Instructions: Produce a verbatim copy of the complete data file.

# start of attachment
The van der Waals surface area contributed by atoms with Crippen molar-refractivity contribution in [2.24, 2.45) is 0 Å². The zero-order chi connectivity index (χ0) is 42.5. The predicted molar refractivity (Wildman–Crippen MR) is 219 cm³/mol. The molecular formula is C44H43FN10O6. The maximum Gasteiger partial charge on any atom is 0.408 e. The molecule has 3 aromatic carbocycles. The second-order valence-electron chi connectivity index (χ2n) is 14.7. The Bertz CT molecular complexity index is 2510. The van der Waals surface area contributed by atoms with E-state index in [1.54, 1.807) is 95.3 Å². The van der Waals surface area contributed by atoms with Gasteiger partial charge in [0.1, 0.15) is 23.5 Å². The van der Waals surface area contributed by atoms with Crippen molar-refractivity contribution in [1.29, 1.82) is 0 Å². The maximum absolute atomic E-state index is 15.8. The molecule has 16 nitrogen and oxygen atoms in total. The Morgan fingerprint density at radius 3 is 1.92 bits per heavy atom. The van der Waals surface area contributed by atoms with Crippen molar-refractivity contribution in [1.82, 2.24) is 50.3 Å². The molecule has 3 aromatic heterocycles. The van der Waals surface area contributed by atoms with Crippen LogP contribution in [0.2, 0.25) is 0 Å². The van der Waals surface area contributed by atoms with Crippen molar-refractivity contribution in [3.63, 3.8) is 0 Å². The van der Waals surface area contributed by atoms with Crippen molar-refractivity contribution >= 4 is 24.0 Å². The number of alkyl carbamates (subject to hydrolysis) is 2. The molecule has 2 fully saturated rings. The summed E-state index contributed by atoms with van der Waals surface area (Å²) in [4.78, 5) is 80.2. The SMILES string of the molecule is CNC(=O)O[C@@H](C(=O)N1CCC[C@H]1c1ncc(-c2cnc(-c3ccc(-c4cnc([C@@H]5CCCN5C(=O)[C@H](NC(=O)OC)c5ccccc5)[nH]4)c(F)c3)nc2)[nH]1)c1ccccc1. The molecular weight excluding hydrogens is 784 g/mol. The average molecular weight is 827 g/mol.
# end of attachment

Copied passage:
The van der Waals surface area contributed by atoms with Crippen molar-refractivity contribution in [2.24, 2.45) is 0 Å². The zero-order chi connectivity index (χ0) is 42.5. The predicted molar refractivity (Wildman–Crippen MR) is 219 cm³/mol. The molecular formula is C44H43FN10O6. The maximum Gasteiger partial charge on any atom is 0.408 e. The molecule has 3 aromatic carbocycles. The second-order valence-electron chi connectivity index (χ2n) is 14.7. The Bertz CT molecular complexity index is 2510. The van der Waals surface area contributed by atoms with E-state index in [1.54, 1.807) is 95.3 Å². The van der Waals surface area contributed by atoms with Gasteiger partial charge in [0.1, 0.15) is 23.5 Å². The van der Waals surface area contributed by atoms with Crippen molar-refractivity contribution in [1.29, 1.82) is 0 Å². The maximum absolute atomic E-state index is 15.8. The molecule has 16 nitrogen and oxygen atoms in total. The Morgan fingerprint density at radius 3 is 1.92 bits per heavy atom. The van der Waals surface area contributed by atoms with Crippen molar-refractivity contribution in [1.82, 2.24) is 50.3 Å². The molecule has 3 aromatic heterocycles. The van der Waals surface area contributed by atoms with Crippen LogP contribution in [0.2, 0.25) is 0 Å². The van der Waals surface area contributed by atoms with Crippen molar-refractivity contribution in [3.63, 3.8) is 0 Å². The van der Waals surface area contributed by atoms with Crippen molar-refractivity contribution >= 4 is 24.0 Å². The number of alkyl carbamates (subject to hydrolysis) is 2. The molecule has 2 fully saturated rings. The summed E-state index contributed by atoms with van der Waals surface area (Å²) in [4.78, 5) is 80.2. The SMILES string of the molecule is CNC(=O)O[C@@H](C(=O)N1CCC[C@H]1c1ncc(-c2cnc(-c3ccc(-c4cnc([C@@H]5CCCN5C(=O)[C@H](NC(=O)OC)c5ccccc5)[nH]4)c(F)c3)nc2)[nH]1)c1ccccc1. The molecular weight excluding hydrogens is 784 g/mol. The average molecular weight is 827 g/mol.